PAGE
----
One of the debt reduction proposals being discussed in Washington is from “The Gang of Six” Senators that have been trying to come up with a “bipartisan” solution for the last several months. It’s unclear whether this proposal can get the support of the House of Representatives, but its important to discuss it on its own terms.
It includes many immediate cuts, including $500 Billion in cuts to Social Security, caps on discretionary spending (education, infrastructure, etc.), and other cuts.
Longer-term cuts would include cutting Medicare and Medicaid by as much as $500 billion and arbitrarily capping federal health spending at 1% of GDP plus 1% per beneficiary. The proposal would direct government agencies to find more savings in unspecified cuts.
All of these will have big, and in many cases negative impacts on the nation’s health. It’s more maddening that these cuts are not all going to deficit reduction, but also serve to pay for new tax breaks for millionaires and billionaires by repealing the entire AMT (Alternative Minimum Tax).
One of the more immediate cuts would be the repeal of the CLASS Act, and important long-term care insurance program created under the Affordable Care Act. While in some ways the CLASS Act was a self-contained program, it would be the first significant rollback of policy from the health reform passed just last year, and it would set a dangerous precedent. And on the policy merits, it’s a good program that needs to be implemented–Judy Feder has written at ThinkProgress defending the program and why its crucial for the future:
On the help side, CLASS addresses a huge hole in our social safety net: neither private insurance nor Medicare protects people against the risk of needing extensive and long-term help with fundamental tasks of daily living like eating, bathing or getting dressed. Needing that help is just the kind of catastrophic and unpredictable event for which we need insurance protection. Today, about four in 10 people who need long-term care are under the age of 65. Even among people now turning age 65, the risk is unpredictable; three in 10 will likely die without needing any long-term care, but one in five will require services for five years or more. At all ages, impairment is hard to predict or save for. And, if that impairment arises, the costs of care can be catastrophic: over $75,000 per year, on average, for a nursing home, and close to $20 per hour for care at home. With costs so high and no insurance protection, it’s no surprise that, today, so many people who need long-term care get inadequate help or exhaust all their resources and turn to Medicaid for support.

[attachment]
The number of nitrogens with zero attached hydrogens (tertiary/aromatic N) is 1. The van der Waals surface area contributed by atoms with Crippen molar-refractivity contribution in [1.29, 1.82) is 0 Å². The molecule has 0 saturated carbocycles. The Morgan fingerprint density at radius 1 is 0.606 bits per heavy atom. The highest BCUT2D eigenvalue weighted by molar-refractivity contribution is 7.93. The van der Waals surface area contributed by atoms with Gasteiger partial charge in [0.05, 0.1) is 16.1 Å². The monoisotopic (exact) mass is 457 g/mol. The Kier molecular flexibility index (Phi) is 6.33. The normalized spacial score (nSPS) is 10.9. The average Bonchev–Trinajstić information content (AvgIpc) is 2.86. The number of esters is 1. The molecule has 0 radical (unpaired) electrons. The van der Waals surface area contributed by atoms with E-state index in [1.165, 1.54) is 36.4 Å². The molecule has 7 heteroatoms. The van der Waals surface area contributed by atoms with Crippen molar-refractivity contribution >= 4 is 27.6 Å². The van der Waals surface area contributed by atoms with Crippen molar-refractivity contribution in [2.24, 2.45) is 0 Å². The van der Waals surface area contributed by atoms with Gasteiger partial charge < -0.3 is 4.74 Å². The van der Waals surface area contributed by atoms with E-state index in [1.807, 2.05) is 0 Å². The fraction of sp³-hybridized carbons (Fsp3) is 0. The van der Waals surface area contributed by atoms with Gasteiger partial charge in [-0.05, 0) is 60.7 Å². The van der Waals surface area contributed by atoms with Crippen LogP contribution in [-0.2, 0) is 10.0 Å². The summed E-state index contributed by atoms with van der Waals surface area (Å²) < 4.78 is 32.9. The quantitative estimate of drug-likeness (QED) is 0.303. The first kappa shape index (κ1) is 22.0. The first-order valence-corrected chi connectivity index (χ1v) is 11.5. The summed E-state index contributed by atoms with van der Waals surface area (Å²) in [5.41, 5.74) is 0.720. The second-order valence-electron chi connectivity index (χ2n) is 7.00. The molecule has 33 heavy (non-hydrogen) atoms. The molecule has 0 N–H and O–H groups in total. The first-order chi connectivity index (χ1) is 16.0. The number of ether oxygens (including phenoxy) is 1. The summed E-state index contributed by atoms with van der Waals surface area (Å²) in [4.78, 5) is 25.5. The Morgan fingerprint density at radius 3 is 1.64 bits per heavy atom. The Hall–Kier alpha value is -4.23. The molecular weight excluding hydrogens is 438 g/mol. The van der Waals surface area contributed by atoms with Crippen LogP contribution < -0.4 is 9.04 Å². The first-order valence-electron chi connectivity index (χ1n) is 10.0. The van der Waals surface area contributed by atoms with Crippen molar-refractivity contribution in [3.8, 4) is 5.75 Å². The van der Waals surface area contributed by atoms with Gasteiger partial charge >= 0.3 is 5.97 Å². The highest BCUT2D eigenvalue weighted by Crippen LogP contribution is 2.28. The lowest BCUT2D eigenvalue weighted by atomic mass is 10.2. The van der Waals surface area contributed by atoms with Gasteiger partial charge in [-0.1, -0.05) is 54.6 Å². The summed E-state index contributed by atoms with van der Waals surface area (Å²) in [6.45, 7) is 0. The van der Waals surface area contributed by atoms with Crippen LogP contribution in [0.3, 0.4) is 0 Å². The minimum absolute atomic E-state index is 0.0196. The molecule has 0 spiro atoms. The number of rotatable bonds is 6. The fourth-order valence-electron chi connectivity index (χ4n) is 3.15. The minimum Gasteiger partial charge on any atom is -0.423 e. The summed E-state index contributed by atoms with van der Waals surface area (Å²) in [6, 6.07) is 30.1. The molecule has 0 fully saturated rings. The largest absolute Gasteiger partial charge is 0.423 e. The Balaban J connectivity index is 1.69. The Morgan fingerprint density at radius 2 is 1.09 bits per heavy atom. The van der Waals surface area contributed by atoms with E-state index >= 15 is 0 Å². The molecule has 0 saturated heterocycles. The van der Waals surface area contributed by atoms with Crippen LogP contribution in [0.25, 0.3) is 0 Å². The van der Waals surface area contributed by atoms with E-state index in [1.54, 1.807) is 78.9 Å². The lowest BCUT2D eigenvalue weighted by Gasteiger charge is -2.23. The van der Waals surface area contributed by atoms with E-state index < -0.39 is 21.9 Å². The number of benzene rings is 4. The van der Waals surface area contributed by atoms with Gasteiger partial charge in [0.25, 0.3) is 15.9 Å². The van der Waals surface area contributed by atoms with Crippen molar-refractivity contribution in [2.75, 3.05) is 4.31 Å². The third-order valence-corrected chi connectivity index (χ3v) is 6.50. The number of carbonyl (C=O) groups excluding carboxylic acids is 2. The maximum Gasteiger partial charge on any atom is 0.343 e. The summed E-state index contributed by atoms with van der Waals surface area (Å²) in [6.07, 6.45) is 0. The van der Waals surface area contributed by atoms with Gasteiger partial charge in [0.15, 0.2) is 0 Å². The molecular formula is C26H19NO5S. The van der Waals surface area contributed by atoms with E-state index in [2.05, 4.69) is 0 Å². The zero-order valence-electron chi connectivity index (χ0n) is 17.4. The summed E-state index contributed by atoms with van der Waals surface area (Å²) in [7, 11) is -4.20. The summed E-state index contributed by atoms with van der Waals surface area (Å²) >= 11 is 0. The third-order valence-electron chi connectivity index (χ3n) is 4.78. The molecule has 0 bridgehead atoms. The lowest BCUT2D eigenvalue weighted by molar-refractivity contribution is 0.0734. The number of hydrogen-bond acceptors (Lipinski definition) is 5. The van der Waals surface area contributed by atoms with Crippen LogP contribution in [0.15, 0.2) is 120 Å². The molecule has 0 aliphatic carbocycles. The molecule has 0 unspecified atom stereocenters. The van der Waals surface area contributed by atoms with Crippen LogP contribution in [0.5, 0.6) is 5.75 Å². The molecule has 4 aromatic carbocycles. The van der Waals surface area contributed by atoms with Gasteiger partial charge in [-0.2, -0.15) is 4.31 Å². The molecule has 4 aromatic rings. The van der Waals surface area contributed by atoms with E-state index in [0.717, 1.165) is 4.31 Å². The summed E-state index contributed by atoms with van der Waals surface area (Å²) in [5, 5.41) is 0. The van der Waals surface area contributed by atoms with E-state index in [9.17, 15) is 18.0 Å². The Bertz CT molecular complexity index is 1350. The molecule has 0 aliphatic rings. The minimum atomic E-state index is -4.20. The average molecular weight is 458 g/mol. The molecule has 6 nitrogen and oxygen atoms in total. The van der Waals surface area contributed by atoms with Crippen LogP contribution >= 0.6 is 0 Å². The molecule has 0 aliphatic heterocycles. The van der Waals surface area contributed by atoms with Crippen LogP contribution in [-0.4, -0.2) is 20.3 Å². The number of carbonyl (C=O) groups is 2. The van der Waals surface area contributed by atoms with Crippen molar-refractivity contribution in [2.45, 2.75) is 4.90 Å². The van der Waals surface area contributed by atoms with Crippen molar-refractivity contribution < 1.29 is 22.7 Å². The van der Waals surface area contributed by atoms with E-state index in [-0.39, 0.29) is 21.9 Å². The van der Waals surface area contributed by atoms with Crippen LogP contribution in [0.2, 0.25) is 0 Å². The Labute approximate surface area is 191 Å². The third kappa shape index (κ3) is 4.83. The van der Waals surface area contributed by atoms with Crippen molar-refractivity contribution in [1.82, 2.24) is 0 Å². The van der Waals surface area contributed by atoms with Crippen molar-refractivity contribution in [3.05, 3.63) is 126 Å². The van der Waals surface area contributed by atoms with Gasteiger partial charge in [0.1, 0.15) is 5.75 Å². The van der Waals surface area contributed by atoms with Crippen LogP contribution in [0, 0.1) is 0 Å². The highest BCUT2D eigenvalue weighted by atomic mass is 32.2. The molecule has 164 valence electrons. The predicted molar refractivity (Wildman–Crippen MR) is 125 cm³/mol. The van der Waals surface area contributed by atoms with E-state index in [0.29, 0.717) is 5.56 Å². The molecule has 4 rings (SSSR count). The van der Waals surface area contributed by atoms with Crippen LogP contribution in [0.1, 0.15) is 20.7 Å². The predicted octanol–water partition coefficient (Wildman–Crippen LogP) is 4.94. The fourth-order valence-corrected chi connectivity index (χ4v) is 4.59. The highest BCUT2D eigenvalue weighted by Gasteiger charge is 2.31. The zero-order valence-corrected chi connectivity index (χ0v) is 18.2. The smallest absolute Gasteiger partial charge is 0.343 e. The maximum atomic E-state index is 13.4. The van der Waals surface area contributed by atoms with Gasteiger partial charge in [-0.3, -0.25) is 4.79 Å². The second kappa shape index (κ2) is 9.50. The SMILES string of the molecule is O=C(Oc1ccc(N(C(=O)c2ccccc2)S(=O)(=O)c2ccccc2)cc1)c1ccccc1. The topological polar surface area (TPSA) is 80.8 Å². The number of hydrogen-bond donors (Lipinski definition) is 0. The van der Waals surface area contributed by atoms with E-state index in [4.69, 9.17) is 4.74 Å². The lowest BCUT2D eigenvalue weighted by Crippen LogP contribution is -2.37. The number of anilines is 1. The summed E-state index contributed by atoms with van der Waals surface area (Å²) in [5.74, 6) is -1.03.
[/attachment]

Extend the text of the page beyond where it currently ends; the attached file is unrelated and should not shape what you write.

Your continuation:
Although the CLASS program doesn’t address this problem today, it makes it possible for working aged adults to start paying now in case they need help in the future. Under the ACA, people can pay premiums while they’re working and — if they contribute for five or more years (and continue to contribute when they retire) — can collect a benefit if an illness or injury impairs their ability to perform basic tasks. The benefit will be meaningful but limited — an average of at least $50 per day that recipients can use to pay for home-based or institutional services, as they see fit. The benefit is quite basic, providing a core of protection that — along with family care, personal savings or private insurance — can help families cope without becoming impoverished.
Eliminating the CLASS Act before it has a chance, or making significant reductions in Medicare and Medicaid, is simply the wrong direction for our country.